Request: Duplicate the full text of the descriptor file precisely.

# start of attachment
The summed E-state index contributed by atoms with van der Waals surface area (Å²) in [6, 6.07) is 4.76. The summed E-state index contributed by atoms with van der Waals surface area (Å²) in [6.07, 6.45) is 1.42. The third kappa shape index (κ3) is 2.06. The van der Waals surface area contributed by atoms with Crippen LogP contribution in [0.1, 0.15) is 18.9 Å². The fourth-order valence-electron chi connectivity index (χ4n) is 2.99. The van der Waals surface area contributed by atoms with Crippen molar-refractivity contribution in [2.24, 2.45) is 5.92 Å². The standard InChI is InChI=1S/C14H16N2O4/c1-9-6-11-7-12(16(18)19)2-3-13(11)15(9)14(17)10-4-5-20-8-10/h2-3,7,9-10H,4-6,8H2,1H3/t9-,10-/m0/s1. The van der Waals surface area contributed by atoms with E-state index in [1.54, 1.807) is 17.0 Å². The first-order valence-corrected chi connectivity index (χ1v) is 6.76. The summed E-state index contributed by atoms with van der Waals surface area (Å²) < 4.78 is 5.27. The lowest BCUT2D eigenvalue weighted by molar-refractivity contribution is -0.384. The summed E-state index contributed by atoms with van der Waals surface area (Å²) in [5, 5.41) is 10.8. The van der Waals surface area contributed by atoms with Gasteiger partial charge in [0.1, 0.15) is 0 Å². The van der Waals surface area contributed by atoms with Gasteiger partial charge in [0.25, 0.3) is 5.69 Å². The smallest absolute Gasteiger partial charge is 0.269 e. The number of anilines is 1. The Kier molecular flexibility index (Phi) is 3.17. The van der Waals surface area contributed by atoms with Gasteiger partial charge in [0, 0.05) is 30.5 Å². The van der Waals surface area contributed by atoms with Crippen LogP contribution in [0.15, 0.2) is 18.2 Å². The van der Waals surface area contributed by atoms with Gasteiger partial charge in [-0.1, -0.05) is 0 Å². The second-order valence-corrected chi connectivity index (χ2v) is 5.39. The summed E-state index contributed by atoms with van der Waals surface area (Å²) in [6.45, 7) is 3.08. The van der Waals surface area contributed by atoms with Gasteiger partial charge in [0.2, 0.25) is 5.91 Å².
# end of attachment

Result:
The summed E-state index contributed by atoms with van der Waals surface area (Å²) in [6, 6.07) is 4.76. The summed E-state index contributed by atoms with van der Waals surface area (Å²) in [6.07, 6.45) is 1.42. The third kappa shape index (κ3) is 2.06. The van der Waals surface area contributed by atoms with Crippen LogP contribution in [0.1, 0.15) is 18.9 Å². The fourth-order valence-electron chi connectivity index (χ4n) is 2.99. The van der Waals surface area contributed by atoms with Crippen molar-refractivity contribution in [2.24, 2.45) is 5.92 Å². The standard InChI is InChI=1S/C14H16N2O4/c1-9-6-11-7-12(16(18)19)2-3-13(11)15(9)14(17)10-4-5-20-8-10/h2-3,7,9-10H,4-6,8H2,1H3/t9-,10-/m0/s1. The van der Waals surface area contributed by atoms with E-state index in [1.54, 1.807) is 17.0 Å². The first-order valence-corrected chi connectivity index (χ1v) is 6.76. The summed E-state index contributed by atoms with van der Waals surface area (Å²) < 4.78 is 5.27. The lowest BCUT2D eigenvalue weighted by molar-refractivity contribution is -0.384. The summed E-state index contributed by atoms with van der Waals surface area (Å²) in [5, 5.41) is 10.8. The van der Waals surface area contributed by atoms with Gasteiger partial charge in [0.1, 0.15) is 0 Å². The van der Waals surface area contributed by atoms with Gasteiger partial charge in [0.25, 0.3) is 5.69 Å². The smallest absolute Gasteiger partial charge is 0.269 e. The number of anilines is 1. The Kier molecular flexibility index (Phi) is 3.17. The van der Waals surface area contributed by atoms with Gasteiger partial charge in [0, 0.05) is 30.5 Å². The van der Waals surface area contributed by atoms with Crippen LogP contribution in [0.15, 0.2) is 18.2 Å². The van der Waals surface area contributed by atoms with Gasteiger partial charge in [-0.1, -0.05) is 0 Å². The second-order valence-corrected chi connectivity index (χ2v) is 5.39. The summed E-state index contributed by atoms with van der Waals surface area (Å²) in [6.45, 7) is 3.08. The van der Waals surface area contributed by atoms with Gasteiger partial charge in [0.2, 0.25) is 5.91 Å².